“It’s a rare old thing to have to stand up and surprise people with your evidence,” he adds. “Mostly independence is about building relationships and intervening and influencing to do things.”

Gold standard

Mr Selbie named the National Institute for Health and Clinical Excellence as a “gold standard” model for its use of evidence.

He reveals he has been working with the organisation.

“We’re going to explore whether NICE would be willing to set quality standards for public health, as it does for the NHS,” he says. “We’ve got a lot that we can bring to NICE, and NICE can bring its methodology and experience [to us].”

The public health budget

has the potential to be as controversial as Public Health England’s relationship with the government. Under proposals devised by the independent Advisory Committee on Resource Allocation, councils would receive funding according to the mortality rate of under-75s in an area. Councils in north west England claim the most affluent fifth of areas will gain at the poorest fifth’s expense.

Nervousness has been compounded by uncertainty about how much is spent on public health. NHS chief executive Sir David Nicholson wrote to commissioners last year asking them to redo their accounts after unexpected omissions were uncovered in relation to public health.

The DH told HSJ in January that £5.2bn would be spent on public health in 2013-14. Of this, £2.2bn would go to local authorities, £2.2bn to the NHS Commissioning Board for national programmes, £210m for Public Health England and £620m to the DH for campaigns. However, Mr Selbie puts his organisation’s budget at £400m.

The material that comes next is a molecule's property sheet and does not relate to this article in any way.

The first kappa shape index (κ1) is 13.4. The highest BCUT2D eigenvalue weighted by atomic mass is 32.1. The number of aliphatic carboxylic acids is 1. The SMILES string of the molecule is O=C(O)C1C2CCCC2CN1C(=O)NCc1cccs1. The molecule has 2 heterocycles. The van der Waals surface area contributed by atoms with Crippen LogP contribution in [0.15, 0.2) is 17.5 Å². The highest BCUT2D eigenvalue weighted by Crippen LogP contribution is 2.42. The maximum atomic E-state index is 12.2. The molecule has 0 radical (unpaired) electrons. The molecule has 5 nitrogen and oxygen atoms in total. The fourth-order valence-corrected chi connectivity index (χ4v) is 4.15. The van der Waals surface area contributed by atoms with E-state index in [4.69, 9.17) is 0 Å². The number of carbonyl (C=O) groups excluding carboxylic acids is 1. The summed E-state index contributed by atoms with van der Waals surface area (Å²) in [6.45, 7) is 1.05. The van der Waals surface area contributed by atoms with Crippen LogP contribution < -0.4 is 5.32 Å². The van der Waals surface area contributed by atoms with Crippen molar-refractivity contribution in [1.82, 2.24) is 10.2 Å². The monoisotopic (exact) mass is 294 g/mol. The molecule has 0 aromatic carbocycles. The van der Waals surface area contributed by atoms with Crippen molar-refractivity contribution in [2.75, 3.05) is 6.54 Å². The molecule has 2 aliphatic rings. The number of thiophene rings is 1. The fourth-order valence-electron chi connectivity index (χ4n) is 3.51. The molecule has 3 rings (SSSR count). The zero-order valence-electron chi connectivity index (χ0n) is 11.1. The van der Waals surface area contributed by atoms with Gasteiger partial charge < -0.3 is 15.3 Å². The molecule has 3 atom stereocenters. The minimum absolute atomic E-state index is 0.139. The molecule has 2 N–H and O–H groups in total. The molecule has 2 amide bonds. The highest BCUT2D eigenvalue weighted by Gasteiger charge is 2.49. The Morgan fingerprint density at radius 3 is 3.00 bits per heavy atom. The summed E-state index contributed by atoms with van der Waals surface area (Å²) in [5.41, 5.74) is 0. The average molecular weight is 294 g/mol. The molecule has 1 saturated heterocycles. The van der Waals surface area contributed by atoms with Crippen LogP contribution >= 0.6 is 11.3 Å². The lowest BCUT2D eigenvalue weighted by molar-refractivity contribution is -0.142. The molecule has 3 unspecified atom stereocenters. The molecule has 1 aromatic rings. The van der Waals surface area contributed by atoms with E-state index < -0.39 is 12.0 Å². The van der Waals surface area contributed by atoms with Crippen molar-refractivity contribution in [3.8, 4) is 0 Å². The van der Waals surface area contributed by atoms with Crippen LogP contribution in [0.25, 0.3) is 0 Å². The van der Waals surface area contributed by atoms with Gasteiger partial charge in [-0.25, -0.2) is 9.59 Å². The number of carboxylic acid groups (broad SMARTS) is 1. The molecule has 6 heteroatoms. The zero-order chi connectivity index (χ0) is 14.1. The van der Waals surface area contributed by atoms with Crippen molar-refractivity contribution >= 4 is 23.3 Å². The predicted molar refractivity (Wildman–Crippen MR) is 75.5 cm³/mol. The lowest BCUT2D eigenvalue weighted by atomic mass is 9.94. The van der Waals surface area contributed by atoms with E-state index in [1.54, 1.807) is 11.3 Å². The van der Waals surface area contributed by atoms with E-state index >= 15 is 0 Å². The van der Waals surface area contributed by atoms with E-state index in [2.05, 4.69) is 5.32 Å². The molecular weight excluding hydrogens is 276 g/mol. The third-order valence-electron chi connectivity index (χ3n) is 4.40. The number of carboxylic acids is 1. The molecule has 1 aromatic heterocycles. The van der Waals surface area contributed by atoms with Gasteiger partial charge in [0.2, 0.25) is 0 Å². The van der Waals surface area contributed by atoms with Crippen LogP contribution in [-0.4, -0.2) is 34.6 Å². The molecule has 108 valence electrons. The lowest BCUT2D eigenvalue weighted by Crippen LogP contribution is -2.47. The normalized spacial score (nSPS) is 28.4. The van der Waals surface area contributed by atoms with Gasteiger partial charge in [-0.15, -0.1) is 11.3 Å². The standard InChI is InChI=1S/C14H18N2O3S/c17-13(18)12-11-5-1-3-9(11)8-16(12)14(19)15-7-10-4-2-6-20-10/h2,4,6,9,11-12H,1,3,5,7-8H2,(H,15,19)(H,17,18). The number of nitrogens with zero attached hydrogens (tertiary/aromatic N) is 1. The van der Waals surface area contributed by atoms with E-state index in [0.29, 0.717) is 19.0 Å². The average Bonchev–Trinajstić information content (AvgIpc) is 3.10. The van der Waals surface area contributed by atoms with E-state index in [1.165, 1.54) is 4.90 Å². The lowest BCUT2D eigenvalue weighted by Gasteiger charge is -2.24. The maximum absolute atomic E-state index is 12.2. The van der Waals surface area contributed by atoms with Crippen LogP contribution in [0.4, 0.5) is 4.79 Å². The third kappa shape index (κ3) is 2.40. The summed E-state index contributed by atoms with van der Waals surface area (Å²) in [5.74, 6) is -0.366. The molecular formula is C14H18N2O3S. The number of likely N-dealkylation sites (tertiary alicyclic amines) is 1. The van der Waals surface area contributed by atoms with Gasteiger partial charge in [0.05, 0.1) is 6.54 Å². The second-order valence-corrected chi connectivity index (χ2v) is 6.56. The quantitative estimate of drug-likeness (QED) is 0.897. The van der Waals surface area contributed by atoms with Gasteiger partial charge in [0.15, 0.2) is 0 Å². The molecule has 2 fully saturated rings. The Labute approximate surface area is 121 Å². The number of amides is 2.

He concedes there is no perfect funding formula to determine how money is distributed between councils but expects “we’ll get to a place where it’s as good as it can be”.

He restates the government’s commitment that no area will be worse off than they are at present, although he admits he cannot predict funding during the next comprehensive spending review period.

The NHS gets the blame for much of the current uncertainty. Its previous failure to ask how much was spent on public health means “we’re starting from a very immature place”.

Mr Selbie pledges a more devolved funding system. While the agency will retain much of its funding centrally to finance its health protection function - industrial waste and biological radiation expertise is best built up at a central level - he is willing to consider giving some of its budget to councils. “I want to reach agreements with local government about how do we best do this,” he says. “I’m not going to hold onto anything.”